The Wandering Earth could be the film to spark China’s science fiction moviemaking
- The film, starring Wolf Warrior’s Wu Jing, is a sci-fi movie of epic scale that rivals Hollywood blockbusters like Interstellar and Gravity
- Hopes are high that it will inspire more quality Chinese sci-fi blockbusters after a frankly embarrassing line of substandard productions
Laden with an extravaganza of special effects, The Wandering Earth (out in China on February 5) is a Chinese science fiction movie of epic scale that rivals Hollywood space blockbusters like Interstellar and Gravity.
Adapted from the novel of the same name by renowned science fiction author Liu Cixin – the first author from Asia to win best novel at the Hugo sci-fi and fantasy literary awards, for The Three-Body Problem in 2015 – the film has created a large buzz in China, with a series of screenings generating rave reviews.
Movers and shakers in China’s scientific community are singing the film’s praises, saying it heralds a new dawn for Chinese sci-fi cinema.
While China’s movie industry has enjoyed spectacular growth since the country’s opening up 40 years ago, science fiction is a genre that has been left mostly underdeveloped due to huge technical costs and the deep philosophical depth often involved in plots.
Ji Shaoting, co-founder of the Future Affairs Administration, which promotes Chinese science fiction writers and is the film’s official promoter, told ifeng.com last year that many Chinese TV and movie companies eager to make science fiction productions lack basic understanding of the genre.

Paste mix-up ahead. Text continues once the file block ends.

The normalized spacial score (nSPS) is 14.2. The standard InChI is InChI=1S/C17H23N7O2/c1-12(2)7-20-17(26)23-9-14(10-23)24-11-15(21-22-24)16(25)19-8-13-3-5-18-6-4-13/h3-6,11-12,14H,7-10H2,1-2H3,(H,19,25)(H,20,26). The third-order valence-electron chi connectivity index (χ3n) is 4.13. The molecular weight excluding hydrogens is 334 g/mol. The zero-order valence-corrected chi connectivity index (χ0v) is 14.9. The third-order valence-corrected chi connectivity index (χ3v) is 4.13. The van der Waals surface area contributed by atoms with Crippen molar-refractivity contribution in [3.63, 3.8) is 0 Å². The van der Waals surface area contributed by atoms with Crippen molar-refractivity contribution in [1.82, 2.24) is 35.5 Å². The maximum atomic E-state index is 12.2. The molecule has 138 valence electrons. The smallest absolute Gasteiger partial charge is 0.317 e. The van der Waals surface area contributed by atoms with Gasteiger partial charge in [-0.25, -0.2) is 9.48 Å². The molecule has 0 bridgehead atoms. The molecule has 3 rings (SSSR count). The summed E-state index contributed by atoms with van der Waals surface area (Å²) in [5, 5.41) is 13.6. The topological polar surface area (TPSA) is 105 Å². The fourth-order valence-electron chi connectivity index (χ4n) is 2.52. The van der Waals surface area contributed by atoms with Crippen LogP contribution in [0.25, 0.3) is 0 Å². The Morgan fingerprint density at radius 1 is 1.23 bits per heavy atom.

“For example, Resident Evil and Interstellar are totally different works,” she said. “The stories by [science fiction authors] Han Song and Liu Cixin are also different.”
The history of Chinese science fiction movies is an embarrassing mixture of substandard productions and lacklustre box office results.
According to a 2018 report on China’s science fiction industry released by the Southern University of Science and Technology in Shenzhen, the total China box office for science fiction movies in 2017 was 13 billion yuan (US$1.9 billion), but Chinese productions accounted for only 1.3 billion yuan, or 10 per cent. In the first half of 2018, the total China box office for science fiction movies was 9.5 billion yuan, of which only 890 million yuan, or 9 per cent, was chalked up by Chinese productions.
Foreign science fiction productions like Interstellar, Gravity and Lucy were blockbusters in China and account for one-third of all foreign movie imports since 2012.
In comparison, Chinese science fiction fare like Future X-Cops (2010) and Metallic Attraction:：Kungfu Cyborg (2009) are embarrassing productions where science fiction elements do not even constitute the main plot.
Meanwhile, a much-hyped movie adapted from Liu’s critically acclaimed The Three-Body Problem has been shelved, leading commentators to say that China’s movie-making standard does not measure up to the epic scale portrayed in the book.
Alex Li, co-founder of the Future Affairs Administration, told chinawriter.com in 2016 that it might take a decade for local science fiction productions to enjoy the same popularity at the China box office as Hollywood productions.